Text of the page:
Ruth Davidson: Johnson faces 'enormous task' as prime minister
Boris Johnson will face an "enormous task" as prime minister at an "incredibly challenging time", Scottish Tory leader Ruth Davidson has said.
Mr Johnson is set to enter Downing Street after winning the Conservative leadership contest by a wide margin.
Ms Davidson congratulated the former London mayor on his victory, despite having backed his rival Jeremy Hunt.
She said Mr Johnson was not her choice, but said she would "judge his premiership by his actions in office".
Scottish First Minister Nicola Sturgeon also congratulated the new Conservative leader on his win, but said she had "profound concerns about the prospect of his premiership".
Mr Johnson won 92,153 votes from Conservative members in the contest, to Mr Hunt's 46,656. He is now set to take over from Theresa May as prime minister on Wednesday after meeting the Queen at Buckingham Palace.
In his victory speech, he said he would "deliver Brexit, unite the country and defeat [Labour leader] Jeremy Corbyn".
He also said he would "energise the country" with "a new spirit of can-do", saying: "We are once again going to believe in ourselves, and like some slumbering giant we are going to rise and ping off the guy ropes of self doubt and negativity."
Congratulating Mr Johnson, Ms Davidson said her party could be proud of how the "keenly fought" contest had been conducted.
She told BBC Scotland: "I've been perfectly open and honest with him - he wasn't my choice for leader, I didn't vote for him. However, I will judge his premiership by his actions in office, as will everybody across the country.
"There is no job like prime minister. There's nothing that can prepare you for it. We'll see what he makes of it, and he's going to have to make a pretty good fist of it pretty early because of the challenges he's facing."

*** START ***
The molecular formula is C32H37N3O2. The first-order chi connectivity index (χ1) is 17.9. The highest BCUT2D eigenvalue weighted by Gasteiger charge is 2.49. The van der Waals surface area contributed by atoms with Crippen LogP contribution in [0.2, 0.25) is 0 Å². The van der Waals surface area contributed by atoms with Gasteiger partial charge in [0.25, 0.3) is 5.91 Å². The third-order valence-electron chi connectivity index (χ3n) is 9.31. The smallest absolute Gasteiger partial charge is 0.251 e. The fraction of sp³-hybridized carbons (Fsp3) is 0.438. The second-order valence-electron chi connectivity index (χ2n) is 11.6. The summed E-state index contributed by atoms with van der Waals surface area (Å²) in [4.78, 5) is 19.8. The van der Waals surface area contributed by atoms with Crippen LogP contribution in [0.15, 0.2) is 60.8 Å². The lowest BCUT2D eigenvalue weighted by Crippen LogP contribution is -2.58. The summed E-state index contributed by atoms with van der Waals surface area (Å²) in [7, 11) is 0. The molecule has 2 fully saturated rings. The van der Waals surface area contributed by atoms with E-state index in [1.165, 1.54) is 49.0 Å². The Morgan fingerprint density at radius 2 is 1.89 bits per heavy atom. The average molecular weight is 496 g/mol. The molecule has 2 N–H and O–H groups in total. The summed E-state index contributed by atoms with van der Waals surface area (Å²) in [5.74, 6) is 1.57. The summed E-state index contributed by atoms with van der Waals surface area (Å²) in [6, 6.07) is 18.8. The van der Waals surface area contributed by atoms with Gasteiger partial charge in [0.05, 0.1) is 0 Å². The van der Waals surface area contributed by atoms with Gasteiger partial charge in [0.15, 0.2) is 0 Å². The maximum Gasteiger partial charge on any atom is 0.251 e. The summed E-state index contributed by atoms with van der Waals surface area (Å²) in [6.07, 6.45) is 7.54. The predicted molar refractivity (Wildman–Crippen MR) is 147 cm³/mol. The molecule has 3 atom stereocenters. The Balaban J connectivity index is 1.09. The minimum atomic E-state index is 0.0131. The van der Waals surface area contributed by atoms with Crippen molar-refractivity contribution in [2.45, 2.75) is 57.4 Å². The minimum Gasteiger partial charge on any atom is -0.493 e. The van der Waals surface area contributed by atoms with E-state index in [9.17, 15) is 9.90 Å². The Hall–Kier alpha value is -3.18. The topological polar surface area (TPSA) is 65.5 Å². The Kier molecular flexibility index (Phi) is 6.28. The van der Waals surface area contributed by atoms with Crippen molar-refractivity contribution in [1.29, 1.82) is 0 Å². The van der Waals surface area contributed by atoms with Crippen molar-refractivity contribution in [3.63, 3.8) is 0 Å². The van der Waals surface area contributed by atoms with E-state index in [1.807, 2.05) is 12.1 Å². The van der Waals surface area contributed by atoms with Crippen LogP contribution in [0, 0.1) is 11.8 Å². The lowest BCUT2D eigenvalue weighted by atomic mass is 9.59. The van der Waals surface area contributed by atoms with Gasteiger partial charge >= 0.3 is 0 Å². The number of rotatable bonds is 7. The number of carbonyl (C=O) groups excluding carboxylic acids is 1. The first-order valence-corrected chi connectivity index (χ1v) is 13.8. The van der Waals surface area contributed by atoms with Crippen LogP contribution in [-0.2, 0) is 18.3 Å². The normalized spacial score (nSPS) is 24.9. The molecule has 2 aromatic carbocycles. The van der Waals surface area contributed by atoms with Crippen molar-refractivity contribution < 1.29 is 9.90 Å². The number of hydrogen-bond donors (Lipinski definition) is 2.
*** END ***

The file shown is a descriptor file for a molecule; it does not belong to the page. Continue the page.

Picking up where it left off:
Ms Davidson said Mr Johnson was taking over "at an incredibly challenging time for our country", and "has an enormous task ahead of him".
She said her priority was to "ensure that he will deliver for Scotland within the UK" and "stop Nicola Sturgeon's efforts to take us back to a second independence referendum".
This was echoed by Scottish Secretary David Mundell, who urged the party to "unite behind the new leader and prime minister so we can get on with the job of delivering Brexit while maintaining a strong United Kingdom".
Asked whether Mr Johnson could inadvertently bolster support for independence, Ms Davidson said: "People understand that a 300-year-old union isn't decided by the personalities of the day. Whether that's Alex Salmond, who was a marmite politician, or whether it's Boris Johnson, who arguably some people could say the same about.
"I think people understand that the constitutional future of our country is a much more long-term decision."
Ms Sturgeon said she would "continue to advance the preparations to give Scotland the right to choose our own future through independence, rather than having a future that we don't want imposed on us by Boris Johnson and the Tories".
While she congratulated the new Tory leader on his victory, she said he "should be in no doubt about the gravity of the situation he is about to inherit", adding that she and others would oppose any attempt to take the UK out of the EU without a deal.
She said: "Brexit of any kind would be deeply damaging to Scotland and the rest of the UK, but his public pledge to leave the EU by October 31st - 'come what may' and 'do or die' - flies in the face of logic, common sense or any basic regard for the wellbeing of the people and nations of the UK.
"It is a deeply irresponsible threat, and not one that should be contemplated by any serious political leader. It should now be taken off the table without delay or equivocation."
Several members of Mrs May's Cabinet - including the Chancellor Philip Hammond - have already pledged to resign at the prospect of a government led by Mr Johnson pushing to leave the EU without a deal.
And a cross-party group of MPs and peers is planning legal action in Scotland's courts in a bid to block the new prime minister from suspending parliament to force through such an exit.